second prong. There is good reason to suppose that Moore might fail that re-
    quirement, because he has not averred that he is likely to run for President
           Following the lead of the Supreme Court, however, in election cases we
    have applied the second prong somewhat loosely. In Center for Individual Free-
    dom, id. at 662, we held that “even if it were doubtful” that the plaintiff would
    again be affected by the allegedly offending election statute, “precedent sug-
    gest[ed] that [the] case [was] not moot, because other individuals certainly
    [would] be affected by the continuing existence” of the statute.3 It is true that
    the Supreme Court’s most recent election law decisions, Davis v. FEC, 
    128 S. Ct. 2759
     (2008), and Wisconsin Right to Life both noted that the plaintiffs had al-
    leged they would again be adversely affected by the complained-of law. But the
    Court still “has not . . . dismissed an election case as moot where the plaintiff
    failed to allege that he would be governed by the same flawed law in the next
    election.” Kucinich v. Tex. Democratic Party, 
    563 F.3d 161
    , 164 (5th Cir. 2009).
    Thus, we remain “unwilling to dismiss [a] case as moot when ‘the issues properly
    presented, and their effects . . . will persist as the [restrictions] are applied in
    future elections.’” Id. at 165 (citing Storer, 415 U.S. at 737 n.8).
           That is the situation here. The Secretary has made it plain that he in-
    tends to enforce the 5:00 p.m. deadline in future elections. He adds that the
    chance is very small that Moore or any other presidential candidate will miss the
             Cf. Storer v. Brown, 
    415 U.S. 724
    , 737 n.8 (1974) (“The 1972 election is long over, and
    no effective relief can be provided to the candidates or voters, but this case is not moot, since
    the issues properly presented, and their effects on independent candidacies, will persist as the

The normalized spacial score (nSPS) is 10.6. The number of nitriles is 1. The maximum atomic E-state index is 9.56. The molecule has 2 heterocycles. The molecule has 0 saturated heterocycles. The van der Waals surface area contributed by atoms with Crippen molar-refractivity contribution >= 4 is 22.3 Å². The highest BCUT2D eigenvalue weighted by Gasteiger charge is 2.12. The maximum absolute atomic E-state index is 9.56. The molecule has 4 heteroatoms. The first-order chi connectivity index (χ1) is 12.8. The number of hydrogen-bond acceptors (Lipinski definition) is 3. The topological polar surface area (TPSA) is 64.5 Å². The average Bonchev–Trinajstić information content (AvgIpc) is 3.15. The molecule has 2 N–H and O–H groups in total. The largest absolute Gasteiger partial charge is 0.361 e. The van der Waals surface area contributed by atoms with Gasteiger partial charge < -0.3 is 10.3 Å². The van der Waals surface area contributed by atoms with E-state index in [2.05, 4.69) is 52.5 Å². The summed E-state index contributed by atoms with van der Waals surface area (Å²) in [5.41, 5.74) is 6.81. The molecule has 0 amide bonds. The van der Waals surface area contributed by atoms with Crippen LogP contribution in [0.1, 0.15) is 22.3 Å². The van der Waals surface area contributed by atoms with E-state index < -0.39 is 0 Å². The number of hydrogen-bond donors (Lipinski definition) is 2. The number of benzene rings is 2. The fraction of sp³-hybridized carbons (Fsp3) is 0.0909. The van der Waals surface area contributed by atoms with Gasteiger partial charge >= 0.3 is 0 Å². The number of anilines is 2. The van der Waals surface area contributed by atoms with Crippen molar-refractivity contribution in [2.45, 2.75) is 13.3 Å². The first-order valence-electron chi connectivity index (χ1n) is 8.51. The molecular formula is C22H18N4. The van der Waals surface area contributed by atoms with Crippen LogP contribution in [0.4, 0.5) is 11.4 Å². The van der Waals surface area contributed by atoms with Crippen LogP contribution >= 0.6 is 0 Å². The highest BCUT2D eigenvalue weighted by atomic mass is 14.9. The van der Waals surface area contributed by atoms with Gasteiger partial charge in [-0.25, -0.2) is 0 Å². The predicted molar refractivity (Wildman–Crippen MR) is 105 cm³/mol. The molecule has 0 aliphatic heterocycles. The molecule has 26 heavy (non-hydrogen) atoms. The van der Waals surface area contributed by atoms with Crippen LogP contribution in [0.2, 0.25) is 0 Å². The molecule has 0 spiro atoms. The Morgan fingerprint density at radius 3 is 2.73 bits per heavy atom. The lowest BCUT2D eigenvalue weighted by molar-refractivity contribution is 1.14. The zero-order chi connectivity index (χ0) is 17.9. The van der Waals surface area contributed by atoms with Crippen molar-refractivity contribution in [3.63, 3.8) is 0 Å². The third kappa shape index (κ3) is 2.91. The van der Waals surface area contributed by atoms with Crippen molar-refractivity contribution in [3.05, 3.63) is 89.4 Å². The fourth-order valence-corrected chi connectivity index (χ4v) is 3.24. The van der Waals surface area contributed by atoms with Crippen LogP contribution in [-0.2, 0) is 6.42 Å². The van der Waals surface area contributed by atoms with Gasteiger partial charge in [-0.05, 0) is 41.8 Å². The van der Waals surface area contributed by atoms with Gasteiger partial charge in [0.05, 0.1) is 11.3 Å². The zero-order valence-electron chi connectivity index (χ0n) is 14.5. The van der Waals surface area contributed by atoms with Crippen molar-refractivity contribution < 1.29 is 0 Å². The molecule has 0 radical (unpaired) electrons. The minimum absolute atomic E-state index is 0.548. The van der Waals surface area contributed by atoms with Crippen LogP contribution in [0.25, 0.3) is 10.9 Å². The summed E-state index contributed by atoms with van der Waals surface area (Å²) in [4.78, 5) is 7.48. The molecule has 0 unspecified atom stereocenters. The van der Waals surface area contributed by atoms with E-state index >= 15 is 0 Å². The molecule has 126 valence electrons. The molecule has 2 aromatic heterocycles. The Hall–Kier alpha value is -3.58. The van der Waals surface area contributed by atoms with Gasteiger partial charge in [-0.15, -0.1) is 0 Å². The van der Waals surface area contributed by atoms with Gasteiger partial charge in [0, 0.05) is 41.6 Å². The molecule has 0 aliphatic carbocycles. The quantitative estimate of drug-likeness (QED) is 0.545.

California statutes are applied in future elections.”).
                                       No. 09-60272
    deadline again. That is beside the point, however. As long as the complained-of
    deadline is in place, future candidates in Mississippi will be subject to it and will
    need to conform to its demands. Thus, the effects of the deadline will persist.
    Given the election law context, Moore’s complaint satisfies both prongs of the
    mootness exception.
          Although Moore’s constitutional claim survives mootness, we decline to
    reach the merits. Instead, we remand and urge the district court to consider
    whether to abstain on the basis of Railroad Commission v. Pullman Co., 
    312 U.S. 496
          In Pullman, plaintiffs challenged, on both federal constitutional and state
    law grounds, the authority of the Texas Railroad Commission to issue a racially
    discriminatory order. The Supreme Court abstained from deciding the case, be-
    cause it found that if Texas courts were to strike down the Commission’s action
    on state law grounds, it would be unnecessary to decide the federal constitution-
    al question.
          As the Court later explained, the moral of Pullman was that “federal
    courts should abstain from decision when difficult and unsettled questions of
    state law must be resolved before a substantial federal constitutional question
    can be decided. By abstaining in such cases, federal courts will avoid both un-
    necessary adjudication of federal questions and ‘needless friction with state poli-
    cies.’” Hawaii Housing Auth. v. Midkiff, 
    467 U.S. 229
     (1984) (quoting Pullman,
    312 U.S. at 500). “[F]or Pullman abstention to be appropriate . . . it must involve
    (1) a federal constitutional challenge to state action and (2) an unclear issue of
    state law that, if resolved, would make it unnecessary for us to rule on the feder-
    al constitutional question.” Nationwide Mut. Ins. Co. v. Unauthorized Practice